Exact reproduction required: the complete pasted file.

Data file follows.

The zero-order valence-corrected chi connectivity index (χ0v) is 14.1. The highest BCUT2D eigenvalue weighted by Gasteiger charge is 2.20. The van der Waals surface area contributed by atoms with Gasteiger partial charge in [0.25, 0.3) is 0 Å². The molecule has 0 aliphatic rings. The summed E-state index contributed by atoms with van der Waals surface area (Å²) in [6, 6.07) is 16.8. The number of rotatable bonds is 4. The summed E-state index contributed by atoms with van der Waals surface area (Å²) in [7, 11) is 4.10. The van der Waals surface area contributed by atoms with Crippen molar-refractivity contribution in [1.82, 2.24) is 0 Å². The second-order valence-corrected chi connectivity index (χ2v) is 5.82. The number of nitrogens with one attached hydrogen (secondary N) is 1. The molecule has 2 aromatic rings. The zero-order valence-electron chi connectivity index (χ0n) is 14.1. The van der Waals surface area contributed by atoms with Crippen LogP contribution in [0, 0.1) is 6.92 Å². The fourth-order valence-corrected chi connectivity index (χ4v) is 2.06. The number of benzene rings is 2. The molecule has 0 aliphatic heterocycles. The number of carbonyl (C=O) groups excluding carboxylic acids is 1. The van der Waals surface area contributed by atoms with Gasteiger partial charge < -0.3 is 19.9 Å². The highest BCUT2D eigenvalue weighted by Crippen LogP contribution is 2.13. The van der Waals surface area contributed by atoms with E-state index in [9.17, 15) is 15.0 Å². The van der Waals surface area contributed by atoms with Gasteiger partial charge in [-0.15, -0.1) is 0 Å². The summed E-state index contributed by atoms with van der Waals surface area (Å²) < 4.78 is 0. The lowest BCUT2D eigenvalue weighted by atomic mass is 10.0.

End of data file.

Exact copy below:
The zero-order valence-corrected chi connectivity index (χ0v) is 14.1. The highest BCUT2D eigenvalue weighted by Gasteiger charge is 2.20. The van der Waals surface area contributed by atoms with Gasteiger partial charge in [0.25, 0.3) is 0 Å². The molecule has 0 aliphatic rings. The summed E-state index contributed by atoms with van der Waals surface area (Å²) in [6, 6.07) is 16.8. The number of rotatable bonds is 4. The summed E-state index contributed by atoms with van der Waals surface area (Å²) in [7, 11) is 4.10. The van der Waals surface area contributed by atoms with Crippen molar-refractivity contribution in [1.82, 2.24) is 0 Å². The second-order valence-corrected chi connectivity index (χ2v) is 5.82. The number of nitrogens with one attached hydrogen (secondary N) is 1. The molecule has 2 aromatic rings. The zero-order valence-electron chi connectivity index (χ0n) is 14.1. The van der Waals surface area contributed by atoms with Crippen LogP contribution in [0, 0.1) is 6.92 Å². The fourth-order valence-corrected chi connectivity index (χ4v) is 2.06. The number of benzene rings is 2. The molecule has 0 aliphatic heterocycles. The number of carbonyl (C=O) groups excluding carboxylic acids is 1. The van der Waals surface area contributed by atoms with Gasteiger partial charge < -0.3 is 19.9 Å². The highest BCUT2D eigenvalue weighted by Crippen LogP contribution is 2.13. The van der Waals surface area contributed by atoms with E-state index in [9.17, 15) is 15.0 Å². The van der Waals surface area contributed by atoms with Gasteiger partial charge in [-0.15, -0.1) is 0 Å². The summed E-state index contributed by atoms with van der Waals surface area (Å²) < 4.78 is 0. The lowest BCUT2D eigenvalue weighted by atomic mass is 10.0.